Saturday, November 13, 2010
The answer is "yes"
The question, of course, is "can they be that stupid?" – the "they" being politicians and in this particular case Alex Salmond. I've met Salmond several times, and watched him work. He's a smart cookie, and an extremely skilful operator. You don't get to his position and stay there without being both. But, on the matter of energy policy, he is being ineffably stupid.
That is the great paradox in human affairs. Highly intelligent and clever people are also capable of an incredible level of stupidity. The reason is the system and environment in which they work. If these people thought they were doing stupid things, they would stop.
What the system does is block the feedback loop, depriving them of signals that tell them they are being stupid, or diluting their effect. That is how generals are able to send thousands of men to their deaths, and then repeat the experience. No one is able to stand up to them, face-to-face, and tell them they are being stupid. The ones that are able do not have the access or authority.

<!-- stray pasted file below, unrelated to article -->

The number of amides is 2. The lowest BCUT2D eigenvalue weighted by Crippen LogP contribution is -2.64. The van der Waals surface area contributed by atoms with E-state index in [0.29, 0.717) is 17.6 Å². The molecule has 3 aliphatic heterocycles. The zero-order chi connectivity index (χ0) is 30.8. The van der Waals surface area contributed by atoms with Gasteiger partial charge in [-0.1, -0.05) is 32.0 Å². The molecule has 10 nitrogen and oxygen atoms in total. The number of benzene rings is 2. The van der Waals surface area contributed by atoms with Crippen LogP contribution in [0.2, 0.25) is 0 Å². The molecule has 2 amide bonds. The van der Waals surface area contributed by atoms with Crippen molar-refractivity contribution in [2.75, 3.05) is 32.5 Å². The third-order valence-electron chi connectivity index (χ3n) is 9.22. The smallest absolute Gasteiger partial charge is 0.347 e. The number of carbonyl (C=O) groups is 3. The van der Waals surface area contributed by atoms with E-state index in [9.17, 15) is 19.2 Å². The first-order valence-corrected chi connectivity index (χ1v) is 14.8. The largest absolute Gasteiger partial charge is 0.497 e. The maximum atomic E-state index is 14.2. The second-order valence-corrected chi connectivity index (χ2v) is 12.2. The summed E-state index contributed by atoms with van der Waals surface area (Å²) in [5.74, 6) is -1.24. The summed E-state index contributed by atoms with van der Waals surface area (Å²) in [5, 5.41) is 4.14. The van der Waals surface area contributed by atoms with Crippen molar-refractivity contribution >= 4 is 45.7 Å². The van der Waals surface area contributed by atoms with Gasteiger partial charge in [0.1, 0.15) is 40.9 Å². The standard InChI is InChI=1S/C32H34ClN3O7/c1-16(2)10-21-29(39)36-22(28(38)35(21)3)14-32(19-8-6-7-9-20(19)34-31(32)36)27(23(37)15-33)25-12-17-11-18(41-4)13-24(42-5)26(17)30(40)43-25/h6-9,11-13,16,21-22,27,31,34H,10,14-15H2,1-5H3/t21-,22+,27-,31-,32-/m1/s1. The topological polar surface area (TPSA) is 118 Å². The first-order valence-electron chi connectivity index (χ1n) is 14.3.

That was the interesting thing most recently about the Spectator dinner, with Dannatt present. You had all the Spectator nobs gushing over the "great man", who was at times talking utter tosh. Yet they lapped it up. To call the man out over what any one of us would easily recognise as blind stupidity is akin to farting in church. In that environment of quasi-religious reverence, such heresy is not permitted.
That is how these people get away with it, surrounded as they are by fawning courtiers. And there is no point in hoping sense will prevail – that these people will suddenly see the error of their ways and make things better. They will not. We have to depose them.
In a democracy, this is done through the electoral system. When that no longer works, people effect change by different means. Salmond should be grateful that there still remains the residue of a democracy. When the lights go out, he may find that that is not enough to protect him.